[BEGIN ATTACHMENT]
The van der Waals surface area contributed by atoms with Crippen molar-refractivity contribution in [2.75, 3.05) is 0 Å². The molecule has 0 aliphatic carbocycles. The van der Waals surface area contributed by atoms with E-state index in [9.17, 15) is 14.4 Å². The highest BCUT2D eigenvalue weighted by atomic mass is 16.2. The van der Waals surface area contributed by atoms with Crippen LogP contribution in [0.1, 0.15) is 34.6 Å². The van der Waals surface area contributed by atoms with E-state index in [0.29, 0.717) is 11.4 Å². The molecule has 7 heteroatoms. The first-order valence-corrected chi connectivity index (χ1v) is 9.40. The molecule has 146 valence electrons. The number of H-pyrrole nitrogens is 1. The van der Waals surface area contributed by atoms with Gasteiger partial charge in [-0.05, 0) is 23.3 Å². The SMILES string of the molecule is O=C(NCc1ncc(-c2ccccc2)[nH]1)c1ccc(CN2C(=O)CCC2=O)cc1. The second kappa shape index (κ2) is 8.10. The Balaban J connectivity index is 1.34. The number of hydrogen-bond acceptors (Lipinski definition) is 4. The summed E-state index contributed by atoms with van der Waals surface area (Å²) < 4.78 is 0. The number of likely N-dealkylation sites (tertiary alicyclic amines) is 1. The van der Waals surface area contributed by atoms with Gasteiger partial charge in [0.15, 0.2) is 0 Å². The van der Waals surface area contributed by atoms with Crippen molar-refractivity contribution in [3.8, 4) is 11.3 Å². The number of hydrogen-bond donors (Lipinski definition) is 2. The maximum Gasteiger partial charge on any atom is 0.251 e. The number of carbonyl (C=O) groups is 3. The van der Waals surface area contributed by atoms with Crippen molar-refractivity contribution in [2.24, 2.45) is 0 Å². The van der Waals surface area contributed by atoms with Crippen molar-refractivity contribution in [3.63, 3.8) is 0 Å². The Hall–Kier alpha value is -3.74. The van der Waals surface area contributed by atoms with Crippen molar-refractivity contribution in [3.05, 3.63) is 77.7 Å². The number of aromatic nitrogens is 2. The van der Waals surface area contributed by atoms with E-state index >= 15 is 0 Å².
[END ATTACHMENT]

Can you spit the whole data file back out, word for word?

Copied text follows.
The van der Waals surface area contributed by atoms with Crippen molar-refractivity contribution in [2.75, 3.05) is 0 Å². The molecule has 0 aliphatic carbocycles. The van der Waals surface area contributed by atoms with E-state index in [9.17, 15) is 14.4 Å². The highest BCUT2D eigenvalue weighted by atomic mass is 16.2. The van der Waals surface area contributed by atoms with Crippen LogP contribution in [0.1, 0.15) is 34.6 Å². The van der Waals surface area contributed by atoms with E-state index in [0.29, 0.717) is 11.4 Å². The molecule has 7 heteroatoms. The first-order valence-corrected chi connectivity index (χ1v) is 9.40. The molecule has 146 valence electrons. The number of H-pyrrole nitrogens is 1. The van der Waals surface area contributed by atoms with Gasteiger partial charge in [-0.05, 0) is 23.3 Å². The SMILES string of the molecule is O=C(NCc1ncc(-c2ccccc2)[nH]1)c1ccc(CN2C(=O)CCC2=O)cc1. The second kappa shape index (κ2) is 8.10. The Balaban J connectivity index is 1.34. The number of hydrogen-bond acceptors (Lipinski definition) is 4. The summed E-state index contributed by atoms with van der Waals surface area (Å²) < 4.78 is 0. The number of likely N-dealkylation sites (tertiary alicyclic amines) is 1. The van der Waals surface area contributed by atoms with Gasteiger partial charge in [0.15, 0.2) is 0 Å². The van der Waals surface area contributed by atoms with Crippen molar-refractivity contribution in [3.8, 4) is 11.3 Å². The number of hydrogen-bond donors (Lipinski definition) is 2. The maximum Gasteiger partial charge on any atom is 0.251 e. The number of carbonyl (C=O) groups is 3. The van der Waals surface area contributed by atoms with Crippen molar-refractivity contribution in [2.24, 2.45) is 0 Å². The van der Waals surface area contributed by atoms with Crippen molar-refractivity contribution in [3.63, 3.8) is 0 Å². The Hall–Kier alpha value is -3.74. The van der Waals surface area contributed by atoms with Crippen molar-refractivity contribution in [3.05, 3.63) is 77.7 Å². The number of aromatic nitrogens is 2. The van der Waals surface area contributed by atoms with E-state index >= 15 is 0 Å².